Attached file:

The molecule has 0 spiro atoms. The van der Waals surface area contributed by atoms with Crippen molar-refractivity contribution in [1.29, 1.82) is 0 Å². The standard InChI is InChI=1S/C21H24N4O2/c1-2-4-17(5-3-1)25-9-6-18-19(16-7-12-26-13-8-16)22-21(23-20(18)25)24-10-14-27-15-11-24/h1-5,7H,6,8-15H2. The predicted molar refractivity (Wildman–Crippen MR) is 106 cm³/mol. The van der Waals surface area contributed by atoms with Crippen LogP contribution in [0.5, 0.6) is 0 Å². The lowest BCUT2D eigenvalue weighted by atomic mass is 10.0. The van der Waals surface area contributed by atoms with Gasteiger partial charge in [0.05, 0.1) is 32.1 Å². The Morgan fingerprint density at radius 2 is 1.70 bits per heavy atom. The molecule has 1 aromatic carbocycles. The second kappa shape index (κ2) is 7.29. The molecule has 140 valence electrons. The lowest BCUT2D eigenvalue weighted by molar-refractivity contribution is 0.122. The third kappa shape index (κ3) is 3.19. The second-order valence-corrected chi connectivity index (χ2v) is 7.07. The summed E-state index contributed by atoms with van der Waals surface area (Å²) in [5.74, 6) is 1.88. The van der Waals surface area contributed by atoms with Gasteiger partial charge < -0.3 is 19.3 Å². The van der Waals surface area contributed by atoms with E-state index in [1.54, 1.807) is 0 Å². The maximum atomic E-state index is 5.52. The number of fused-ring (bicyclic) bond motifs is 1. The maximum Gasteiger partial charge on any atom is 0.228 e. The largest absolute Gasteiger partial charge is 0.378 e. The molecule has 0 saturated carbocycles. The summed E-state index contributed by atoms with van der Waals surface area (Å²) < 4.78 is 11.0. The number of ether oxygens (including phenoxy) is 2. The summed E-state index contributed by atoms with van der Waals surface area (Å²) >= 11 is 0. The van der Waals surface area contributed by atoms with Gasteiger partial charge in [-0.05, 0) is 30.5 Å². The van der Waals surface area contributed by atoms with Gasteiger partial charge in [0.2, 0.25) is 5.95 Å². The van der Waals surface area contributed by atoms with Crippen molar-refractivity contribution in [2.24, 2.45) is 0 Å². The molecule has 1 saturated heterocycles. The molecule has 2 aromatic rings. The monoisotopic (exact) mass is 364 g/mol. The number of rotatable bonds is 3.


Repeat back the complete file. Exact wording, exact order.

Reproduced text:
The molecule has 0 spiro atoms. The van der Waals surface area contributed by atoms with Crippen molar-refractivity contribution in [1.29, 1.82) is 0 Å². The standard InChI is InChI=1S/C21H24N4O2/c1-2-4-17(5-3-1)25-9-6-18-19(16-7-12-26-13-8-16)22-21(23-20(18)25)24-10-14-27-15-11-24/h1-5,7H,6,8-15H2. The predicted molar refractivity (Wildman–Crippen MR) is 106 cm³/mol. The van der Waals surface area contributed by atoms with Crippen LogP contribution in [0.5, 0.6) is 0 Å². The lowest BCUT2D eigenvalue weighted by atomic mass is 10.0. The van der Waals surface area contributed by atoms with Gasteiger partial charge in [0.05, 0.1) is 32.1 Å². The Morgan fingerprint density at radius 2 is 1.70 bits per heavy atom. The molecule has 1 aromatic carbocycles. The second kappa shape index (κ2) is 7.29. The molecule has 140 valence electrons. The lowest BCUT2D eigenvalue weighted by molar-refractivity contribution is 0.122. The third kappa shape index (κ3) is 3.19. The second-order valence-corrected chi connectivity index (χ2v) is 7.07. The summed E-state index contributed by atoms with van der Waals surface area (Å²) in [5.74, 6) is 1.88. The van der Waals surface area contributed by atoms with Gasteiger partial charge < -0.3 is 19.3 Å². The van der Waals surface area contributed by atoms with E-state index in [1.54, 1.807) is 0 Å². The maximum atomic E-state index is 5.52. The number of fused-ring (bicyclic) bond motifs is 1. The maximum Gasteiger partial charge on any atom is 0.228 e. The largest absolute Gasteiger partial charge is 0.378 e. The molecule has 0 saturated carbocycles. The summed E-state index contributed by atoms with van der Waals surface area (Å²) < 4.78 is 11.0. The number of ether oxygens (including phenoxy) is 2. The summed E-state index contributed by atoms with van der Waals surface area (Å²) >= 11 is 0. The van der Waals surface area contributed by atoms with Gasteiger partial charge in [-0.05, 0) is 30.5 Å². The van der Waals surface area contributed by atoms with Gasteiger partial charge in [0.2, 0.25) is 5.95 Å². The van der Waals surface area contributed by atoms with Crippen molar-refractivity contribution in [2.24, 2.45) is 0 Å². The molecule has 1 saturated heterocycles. The molecule has 2 aromatic rings. The monoisotopic (exact) mass is 364 g/mol. The number of rotatable bonds is 3.